73. NHRIs should exercise their powers to resolve complaints, investigate cases, conduct public inquiries and mediate/conciliate disputes to remedy business-related human rights abuses in a proactive, creative and human rights-compatible manner. They should also disclose disaggregated data concerning handling of business-related human rights abuses on their website.140

74. NHRIs, in conciliating or mediating disputes, should pay attention to imbalance in power, information and resources between businesses and affected individuals and take proactive measures to redress this imbalance. They should also take care that the confidential outcome of conciliation or mediation processes does not unduly impair public justice elements such as transparency, accountability, and access to judicial remedies.

75. NHRIs should develop an efficient internal system of sorting complaints concerning business-related human rights abuses and referring cases unsuitable for them to appropriate judicial or non-judicial remedy mechanisms at national, regional and international levels.

76. NHRIs, in States with other independent or provincial level human rights institutions, should work closely with such institutions to ensure coherence and mainstream access to remedy for business-related human rights abuses.

77. NHRIs should collaborate with relevant peers, including by concluding cooperation agreements, to deal effectively with BHR issues or complaints with a transnational or cross-border element.

78. NHRIs should raise awareness, build capacity, offer trainings, document abuses, provide legal assistance, and support human rights defenders working in the BHR field. They should also facilitate meaningful and inclusive dialogue among diverse stakeholders, conduct research, and recommend legal reforms to improve business respect for human rights and corporate accountability for abuses.

79. NHRIs should document business-related human rights abuses and use this data in making recommendations in various settings, including as part of the universal periodic review mechanism and various treaty body processes.

  1. 137  A/RES/74/156 (23 January 2020), para 10. See also A/HRC/RES/39/17, para 4.

  2. 138  Report of the Secretary-General, “National institutions for the promotion and protection of human

    rights”, A/74/226, para 89.

  3. 139  A/HRC/38/20, Annex.

  4. 140  A DIHR study concludes that “data on business-related complaints received by NHRIs is scarce andnot systematically collected or analysed”. DIHR, Part I, note 19, 13.



80. NHRIs should proactively monitor implementation, by both States and businesses, of recommendations made by international and regional human rights mechanisms as well as by the Working Group.

81. NHRIs should foster close relation with civil society organisations, trade unions, human rights defenders, human rights lawyers, and research centres as well as human rights clinics at academic institutions to promote business respect for human rights and corporate accountability.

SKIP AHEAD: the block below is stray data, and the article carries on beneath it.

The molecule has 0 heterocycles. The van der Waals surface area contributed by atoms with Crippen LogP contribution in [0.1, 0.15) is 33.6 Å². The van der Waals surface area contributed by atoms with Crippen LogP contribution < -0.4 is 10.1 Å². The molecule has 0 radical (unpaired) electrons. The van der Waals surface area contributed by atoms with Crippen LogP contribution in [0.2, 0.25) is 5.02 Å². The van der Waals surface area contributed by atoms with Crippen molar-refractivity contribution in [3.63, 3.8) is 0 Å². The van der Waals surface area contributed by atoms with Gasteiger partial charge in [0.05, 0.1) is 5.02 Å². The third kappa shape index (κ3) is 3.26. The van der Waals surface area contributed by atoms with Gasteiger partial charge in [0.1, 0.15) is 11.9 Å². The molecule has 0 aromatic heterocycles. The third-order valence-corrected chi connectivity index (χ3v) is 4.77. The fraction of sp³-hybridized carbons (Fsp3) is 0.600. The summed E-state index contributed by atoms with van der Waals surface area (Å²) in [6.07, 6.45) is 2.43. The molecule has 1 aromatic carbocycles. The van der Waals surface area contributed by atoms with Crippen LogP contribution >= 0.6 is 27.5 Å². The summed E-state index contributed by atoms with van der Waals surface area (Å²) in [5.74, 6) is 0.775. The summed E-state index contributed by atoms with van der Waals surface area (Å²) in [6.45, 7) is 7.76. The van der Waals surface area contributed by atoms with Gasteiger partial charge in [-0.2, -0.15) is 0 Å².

82. NHRIs should safeguard civic space and protect human rights defenders from persecution from the State and/or business enterprises in line with the Marrakech Declaration. In protecting human rights defenders, NHRIs should be responsive to different experiences and needs of individuals or groups who may be at the heightened risk of vulnerability or marginalisation in a given society.

83. NHRIs should encourage business enterprises “to respect the rights of human rights defenders and advise them on actions and measures to ensure that they meet this responsibility.”141

84. NHRIs, regional networks of NHRIs and GANHRI should integrate a gender perspective throughout their work, including in dealing with BHR issues.142

For other stakeholders

85. GANHRI should develop specific General Observations to interpret the Paris Principles in the context of BHR issues and business-related human rights abuses. This guidance should then be taken into account in granting accreditation to NHRIs.

86. GANHRI should continue to strengthen the existing accreditation process of NHRIs to ensure that an Astatus is granted to only those NHRIs which not only claim but demonstrate to be fully compliant with the Paris Principles consistently. An explicit mandate, or practice, of an NHRI to deal with BHR issues and/or cases should be a relevant consideration in the accreditation and re-accreditation process.

87. The GANHRI’s Sub-Committee on Accreditation should take seriously feedback from civil society organisations and human rights defenders about the actual working of NHRIs at the accreditation stage, during re-accreditation cycles, and for a special review of the accreditation classification. The Sub-committee should consider inviting civil society organisations and human rights defenders as observers during its accreditation sessions.

88. GANHRI should strengthen its online knowledge platform to facilitate sharing of BHR practices and peer learning amongst NHRIs. As BHR challenges in different world regions are not identical, regional networks of NHRIs should organise “BHR cafes” to exchange innovative solutions developed by NHRIs to overcome challenges.

89. Regional networks of NHRIs should integrate BHR issues in their work plans and annual meetings. They should also facilitate exchange of innovative and good practices not only within a given region but also amongst different world regions.

90. In addition to pursuing the BHR agenda on their own, regional human rights organisations like the ASEAN Intergovernmental Commission on Human Rights, the Inter-American Commission on Human Rights, and the African Commission on Human and Peoples’ Rights should collaborate with NHRIs of different countries.143

91. Business enterprises and industry associations should cooperate in good faith with NHRIs taking various steps to protect and promote human rights, including remediating business-related human rights abuses.

  1. 141  Marrakech Declaration, note 124, para 20(h).

  2. 142  For further guidance, see A/HRC/41/43.

  3. 143  Seidensticker and Wuerth, note 21, 36.